Megan: I’ve recently heard a lot of people, typically right-wing, crediting Carson for the wholesale ban of DDT. These people also blame her, and the environmentalist movement, for millions of malaria deaths worldwide. So, I was somewhat surprised to read that her position was much more nuanced. She writes: “No responsible person contends that insect-borne disease should be ignored. The question that has now urgently presented itself is whether it is either wise or responsible to attack the problem by methods that are rapidly making it worse. The world has heard much of the triumphant war against disease through the control of insect vectors of infection, but it has heard little of the other side of the story—the defeats, the short-lived triumphs that now strongly support the alarming view that the insect enemy has been made actually stronger by our efforts. Even worse, we may have destroyed our very means of fighting.“ In other words, blanket spraying of DDT leads to insect resistance to DDT. So, if blanket spraying in high concentrations were not conducted (sometimes for agricultural reasons), DDT may have proved a more effective weapon against insect-borne diseases. This is what Rachel Carson was arguing for: the use of powerful chemicals according to scientific, evidence-based, careful practice– as scalpels rather than anvils, as precision tools to cure a specific ill rather than to kill indiscriminately.

Needless Havoc

What questions did the book raise for you?

SweetScience: Since the book was published in 1962 and focuses on events of the preceding decade, I was constantly wondering how much was still true about regulations, which chemicals are commonly used, and especially whether agencies and people ignore the evidence and warnings in choosing to use mass application of pesticides. And then unfortunately that question was partially answered by the EPA’s recent rejection of scientific evidence of chemical harm. I also want to know about the differences in organic farming, especially what pesticides are allowed and how much they have been tested. I really wish there was a modern response/annotation to the book that outlined how things have changed since then.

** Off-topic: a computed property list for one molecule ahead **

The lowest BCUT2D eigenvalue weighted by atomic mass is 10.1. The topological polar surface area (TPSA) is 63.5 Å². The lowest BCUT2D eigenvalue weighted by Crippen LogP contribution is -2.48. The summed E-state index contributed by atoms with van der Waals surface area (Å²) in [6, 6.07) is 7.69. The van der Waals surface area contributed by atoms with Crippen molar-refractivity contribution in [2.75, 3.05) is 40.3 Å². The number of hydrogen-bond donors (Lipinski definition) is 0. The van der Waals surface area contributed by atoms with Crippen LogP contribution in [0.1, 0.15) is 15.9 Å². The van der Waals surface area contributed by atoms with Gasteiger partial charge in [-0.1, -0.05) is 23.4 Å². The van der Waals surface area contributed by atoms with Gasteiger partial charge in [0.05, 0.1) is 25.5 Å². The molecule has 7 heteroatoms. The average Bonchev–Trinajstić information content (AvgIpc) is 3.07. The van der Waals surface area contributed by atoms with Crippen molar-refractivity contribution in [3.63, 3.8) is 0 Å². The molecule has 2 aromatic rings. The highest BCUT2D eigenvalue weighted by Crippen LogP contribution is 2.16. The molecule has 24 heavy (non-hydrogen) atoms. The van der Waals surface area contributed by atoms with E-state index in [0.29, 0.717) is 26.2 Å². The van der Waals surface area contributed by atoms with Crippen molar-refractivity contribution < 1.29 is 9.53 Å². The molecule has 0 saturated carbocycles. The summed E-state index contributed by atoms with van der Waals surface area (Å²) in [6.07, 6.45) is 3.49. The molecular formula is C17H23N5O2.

Megan: Sooo many questions…. As a society, we’re currently facing down threats to our environment and public health, and we’re being led by a political administration with little regard for science, or even facts. How can we most effectively deal with the threat of Zika, while learning from the lessons of Silent Spring? What will the impact of the repeals of EPA regulations under Donald Trump and Scott Pruitt be? What would Rachel Carson do today? What can we do, as citizens and scientists?

Who would you recommend the book to?

SweetScience: I suggested this to someone who cares a lot about preserving the environment and is really worried about the current state of government control on these issues.

Megan: Scott Pruitt.

Also– environmentalists, feminists, scientists, science writers, US historians, politicians, voters, policy-makers, citizens, farmers, teachers…

But mostly Scott Pruitt. I may even mail him a copy.

The Other Road

Here are a few excerpts that resonated with us.

Megan: “For mankind as a whole, a possession infinitely more valuable than individual life is our genetic heritage, our link with past and future. Shaped through long eons of evolution our genes not only make us who we are but hold in their minute beings the future– be it one of promise or threat”.

I just love her writing style: “[Genes] hold in their minute beings the future”… I don’t think I’ve ever read anything about genetics phrased so eloquently!

SweetScience: “Have we fallen into a mesmerized state that makes us accept as inevitable that which is inferior or detrimental, as though having lost the will or the vision to demand that which is good?”

The description of the introduction of natural predators to maintain a forest ecosystem in the chapter “The Other Road” really struck me with its final note that “Much of the work of caring for the ant colonies (and the birds’ nesting boxes as well) is assumed by a youth corps from the local school… The costs are exceedingly low; the benefits amount to permanent protection of the forests.” which is really something to aspire to: community understanding and involvement to maintain precious resources.